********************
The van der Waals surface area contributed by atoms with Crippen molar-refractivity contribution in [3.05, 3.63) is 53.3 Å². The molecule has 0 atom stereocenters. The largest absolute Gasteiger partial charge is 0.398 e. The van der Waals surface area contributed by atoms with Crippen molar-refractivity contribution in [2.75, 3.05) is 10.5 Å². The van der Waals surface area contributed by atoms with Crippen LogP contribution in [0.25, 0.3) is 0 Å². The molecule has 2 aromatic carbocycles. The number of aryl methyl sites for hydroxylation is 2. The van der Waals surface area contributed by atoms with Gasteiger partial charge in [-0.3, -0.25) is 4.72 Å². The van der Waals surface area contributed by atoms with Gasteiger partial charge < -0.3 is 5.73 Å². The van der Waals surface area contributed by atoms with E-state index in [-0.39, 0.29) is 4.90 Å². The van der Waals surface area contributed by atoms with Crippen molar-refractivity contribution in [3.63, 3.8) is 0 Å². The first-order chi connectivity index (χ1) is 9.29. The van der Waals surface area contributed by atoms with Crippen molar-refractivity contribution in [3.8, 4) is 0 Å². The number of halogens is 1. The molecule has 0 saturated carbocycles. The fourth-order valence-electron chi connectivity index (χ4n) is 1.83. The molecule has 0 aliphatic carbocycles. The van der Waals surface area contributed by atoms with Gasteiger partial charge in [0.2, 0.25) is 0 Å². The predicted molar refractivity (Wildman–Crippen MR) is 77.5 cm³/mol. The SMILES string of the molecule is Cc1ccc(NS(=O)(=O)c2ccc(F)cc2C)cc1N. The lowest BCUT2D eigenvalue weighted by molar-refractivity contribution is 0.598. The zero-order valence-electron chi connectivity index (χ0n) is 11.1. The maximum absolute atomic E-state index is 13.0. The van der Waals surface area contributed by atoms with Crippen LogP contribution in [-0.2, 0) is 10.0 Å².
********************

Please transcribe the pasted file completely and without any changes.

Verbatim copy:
The van der Waals surface area contributed by atoms with Crippen molar-refractivity contribution in [3.05, 3.63) is 53.3 Å². The molecule has 0 atom stereocenters. The largest absolute Gasteiger partial charge is 0.398 e. The van der Waals surface area contributed by atoms with Crippen molar-refractivity contribution in [2.75, 3.05) is 10.5 Å². The van der Waals surface area contributed by atoms with Crippen LogP contribution in [0.25, 0.3) is 0 Å². The molecule has 2 aromatic carbocycles. The number of aryl methyl sites for hydroxylation is 2. The van der Waals surface area contributed by atoms with Gasteiger partial charge in [-0.3, -0.25) is 4.72 Å². The van der Waals surface area contributed by atoms with Gasteiger partial charge < -0.3 is 5.73 Å². The van der Waals surface area contributed by atoms with E-state index in [-0.39, 0.29) is 4.90 Å². The van der Waals surface area contributed by atoms with Crippen molar-refractivity contribution in [3.63, 3.8) is 0 Å². The first-order chi connectivity index (χ1) is 9.29. The van der Waals surface area contributed by atoms with Crippen molar-refractivity contribution in [3.8, 4) is 0 Å². The number of halogens is 1. The molecule has 0 saturated carbocycles. The fourth-order valence-electron chi connectivity index (χ4n) is 1.83. The molecule has 0 aliphatic carbocycles. The van der Waals surface area contributed by atoms with Gasteiger partial charge in [0.2, 0.25) is 0 Å². The predicted molar refractivity (Wildman–Crippen MR) is 77.5 cm³/mol. The SMILES string of the molecule is Cc1ccc(NS(=O)(=O)c2ccc(F)cc2C)cc1N. The lowest BCUT2D eigenvalue weighted by molar-refractivity contribution is 0.598. The zero-order valence-electron chi connectivity index (χ0n) is 11.1. The maximum absolute atomic E-state index is 13.0. The van der Waals surface area contributed by atoms with Crippen LogP contribution in [-0.2, 0) is 10.0 Å².